Hawaii is often cited as the origin of the ukulele, but it actually traces back earlier to Portuguese cabinet makers who came from Madeira to Hawaii in 1879. They introduced the islands to a metal 4-string instrument called the machete. A simpler version of the machete with slightly different tuning was renamed the ukulele throughout Hawaii in the 1880s and began to resemble what it is today.
Early Hawaiian Ukes
During the 1880s musical instrument shops began to open in Hawaii as the ukulele, made of local koa wood, went on sale and became a hit. Hawaii’s final queen, Lili’uokalani, said ukulele means “the gift (uku) that came here (lele).” As Hawaii lost its sovereignty as an independent nation and became a U.S. territory the following decade, the ukulele became a political symbol associated with social struggle and independence. Others have translated the instrument’s name to mean “jumping flea.”
Hawaii’s new government used the instrument as a marketing concept to attract tourism to the islands. They used images of women in long grass skirts playing the uke on a beautiful tropical shore. By 1915 the popularity of the instrument spread to the mainland United States and beyond.
Ukes in Popular Culture
Over the past century, the uke has been featured in countless hit recordings and a resurgence has been building this century. The appeal of the instrument is that it’s easy to play, easy to transport and it sounds wonderfully happy with its high pitched strings, which contribute to its bright upbeat quality.
The Wizard of Oz movie soundtrack classic “Somewhere Over the Rainbow” was covered by Israel Ka’ano’i Kamakawiwo’ole in 1993. It was widely adored around the world, contributing to the uke’s popularity. Other hit recordings to prominently showcase the instrument have been “Hey, Soul Sister” by Train, “Fearless” by Taylor Swift, “I Do” by Colbie Caillat and “I’m Yours” by Jason Mraz.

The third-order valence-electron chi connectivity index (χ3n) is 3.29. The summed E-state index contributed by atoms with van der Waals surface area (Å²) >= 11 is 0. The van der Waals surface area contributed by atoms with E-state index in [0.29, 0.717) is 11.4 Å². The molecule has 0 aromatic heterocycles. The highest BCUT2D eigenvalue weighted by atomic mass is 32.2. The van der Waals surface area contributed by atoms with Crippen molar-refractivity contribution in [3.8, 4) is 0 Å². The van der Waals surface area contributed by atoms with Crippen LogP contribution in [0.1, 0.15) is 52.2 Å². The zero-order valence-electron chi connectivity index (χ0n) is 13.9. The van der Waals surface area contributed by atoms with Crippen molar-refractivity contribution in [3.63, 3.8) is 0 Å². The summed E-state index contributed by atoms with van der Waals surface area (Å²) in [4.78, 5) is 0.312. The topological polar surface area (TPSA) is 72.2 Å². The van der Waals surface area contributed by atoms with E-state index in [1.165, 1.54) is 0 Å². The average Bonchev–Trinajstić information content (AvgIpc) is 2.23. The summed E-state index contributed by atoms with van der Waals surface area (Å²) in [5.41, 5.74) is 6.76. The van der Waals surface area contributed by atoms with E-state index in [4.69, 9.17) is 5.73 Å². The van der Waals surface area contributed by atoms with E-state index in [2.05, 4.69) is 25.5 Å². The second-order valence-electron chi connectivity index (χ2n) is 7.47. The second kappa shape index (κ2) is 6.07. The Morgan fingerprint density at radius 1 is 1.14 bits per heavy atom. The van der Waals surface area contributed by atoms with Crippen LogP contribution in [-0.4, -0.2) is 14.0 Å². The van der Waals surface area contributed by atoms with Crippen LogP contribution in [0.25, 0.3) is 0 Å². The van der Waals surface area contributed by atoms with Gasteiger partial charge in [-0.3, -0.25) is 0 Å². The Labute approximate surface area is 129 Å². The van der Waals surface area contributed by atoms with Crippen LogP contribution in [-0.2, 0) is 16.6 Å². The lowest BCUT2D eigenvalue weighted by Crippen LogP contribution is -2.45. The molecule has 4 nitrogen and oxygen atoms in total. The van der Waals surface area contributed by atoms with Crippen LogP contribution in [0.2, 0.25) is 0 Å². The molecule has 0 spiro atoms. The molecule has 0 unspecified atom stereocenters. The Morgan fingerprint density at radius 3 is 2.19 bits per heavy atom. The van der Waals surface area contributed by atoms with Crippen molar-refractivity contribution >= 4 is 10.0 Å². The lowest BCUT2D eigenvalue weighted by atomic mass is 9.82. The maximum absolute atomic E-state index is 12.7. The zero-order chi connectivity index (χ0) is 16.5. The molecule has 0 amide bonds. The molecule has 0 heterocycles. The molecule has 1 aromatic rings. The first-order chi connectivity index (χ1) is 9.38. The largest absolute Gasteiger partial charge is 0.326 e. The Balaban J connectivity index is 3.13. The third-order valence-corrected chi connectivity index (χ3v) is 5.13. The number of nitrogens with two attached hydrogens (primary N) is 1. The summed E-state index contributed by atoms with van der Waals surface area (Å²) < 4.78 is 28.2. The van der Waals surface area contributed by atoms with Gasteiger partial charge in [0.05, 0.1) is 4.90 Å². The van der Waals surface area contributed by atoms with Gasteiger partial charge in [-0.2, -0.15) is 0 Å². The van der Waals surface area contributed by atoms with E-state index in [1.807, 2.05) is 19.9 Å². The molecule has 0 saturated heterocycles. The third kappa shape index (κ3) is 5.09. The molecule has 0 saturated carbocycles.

Paul McCartney and George Harrison both played ukes in their 1994 Beatles Anthology project. Pearl Jam singer Eddie Vedder recorded a solo album of uke songs in 2011. In recent decades the Elvis ballad “Can’t Help Falling in Love” and the Beatles’ classic “Here Comes the Sun” has been widely covered featuring the uke.
Since it only has four strings instead of six, a uke is easier to tune, learn, play and maintain than a guitar. The uke has become a popular portable instrument because it’s small, lightweight has visual appeal and can be taken anywhere.
It’s also much easier to record than an acoustic guitar, which has more bottom end that requires more careful microphone placement to avoid distortion. The nicest uke sounds can be captured if the mic is not directly pointed at the instrument.
The best thing about the uke is that the sound alone is widely loved around the world. The uke is an easy crowd-pleaser as long as you can play the music well. As a healing device, it can lower stress and brighten anyone’s day.